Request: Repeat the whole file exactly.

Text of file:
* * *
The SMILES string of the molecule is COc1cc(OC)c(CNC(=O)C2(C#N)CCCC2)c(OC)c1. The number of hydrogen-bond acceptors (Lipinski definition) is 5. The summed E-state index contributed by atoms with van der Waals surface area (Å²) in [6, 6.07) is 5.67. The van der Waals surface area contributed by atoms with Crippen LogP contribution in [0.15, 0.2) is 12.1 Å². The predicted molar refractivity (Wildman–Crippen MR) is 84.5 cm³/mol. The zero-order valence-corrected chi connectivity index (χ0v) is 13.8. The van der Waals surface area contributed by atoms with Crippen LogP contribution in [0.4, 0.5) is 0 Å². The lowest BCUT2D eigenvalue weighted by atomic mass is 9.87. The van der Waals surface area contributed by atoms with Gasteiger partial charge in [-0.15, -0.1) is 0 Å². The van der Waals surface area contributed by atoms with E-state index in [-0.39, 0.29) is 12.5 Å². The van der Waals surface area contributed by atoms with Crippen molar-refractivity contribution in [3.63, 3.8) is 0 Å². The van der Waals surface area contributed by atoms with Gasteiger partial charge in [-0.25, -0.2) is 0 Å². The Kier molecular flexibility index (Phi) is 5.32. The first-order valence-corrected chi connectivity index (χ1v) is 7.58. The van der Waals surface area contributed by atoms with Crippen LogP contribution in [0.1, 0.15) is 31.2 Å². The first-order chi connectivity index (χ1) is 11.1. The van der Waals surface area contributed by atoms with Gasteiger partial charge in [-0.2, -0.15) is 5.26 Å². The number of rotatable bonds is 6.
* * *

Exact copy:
The SMILES string of the molecule is COc1cc(OC)c(CNC(=O)C2(C#N)CCCC2)c(OC)c1. The number of hydrogen-bond acceptors (Lipinski definition) is 5. The summed E-state index contributed by atoms with van der Waals surface area (Å²) in [6, 6.07) is 5.67. The van der Waals surface area contributed by atoms with Crippen LogP contribution in [0.15, 0.2) is 12.1 Å². The predicted molar refractivity (Wildman–Crippen MR) is 84.5 cm³/mol. The zero-order valence-corrected chi connectivity index (χ0v) is 13.8. The van der Waals surface area contributed by atoms with Crippen LogP contribution in [0.4, 0.5) is 0 Å². The lowest BCUT2D eigenvalue weighted by atomic mass is 9.87. The van der Waals surface area contributed by atoms with Gasteiger partial charge in [-0.15, -0.1) is 0 Å². The van der Waals surface area contributed by atoms with E-state index in [-0.39, 0.29) is 12.5 Å². The van der Waals surface area contributed by atoms with Crippen molar-refractivity contribution in [3.63, 3.8) is 0 Å². The van der Waals surface area contributed by atoms with Gasteiger partial charge in [-0.25, -0.2) is 0 Å². The Kier molecular flexibility index (Phi) is 5.32. The first-order valence-corrected chi connectivity index (χ1v) is 7.58. The van der Waals surface area contributed by atoms with Crippen LogP contribution in [0.1, 0.15) is 31.2 Å². The first-order chi connectivity index (χ1) is 11.1. The van der Waals surface area contributed by atoms with Gasteiger partial charge in [-0.2, -0.15) is 5.26 Å². The number of rotatable bonds is 6.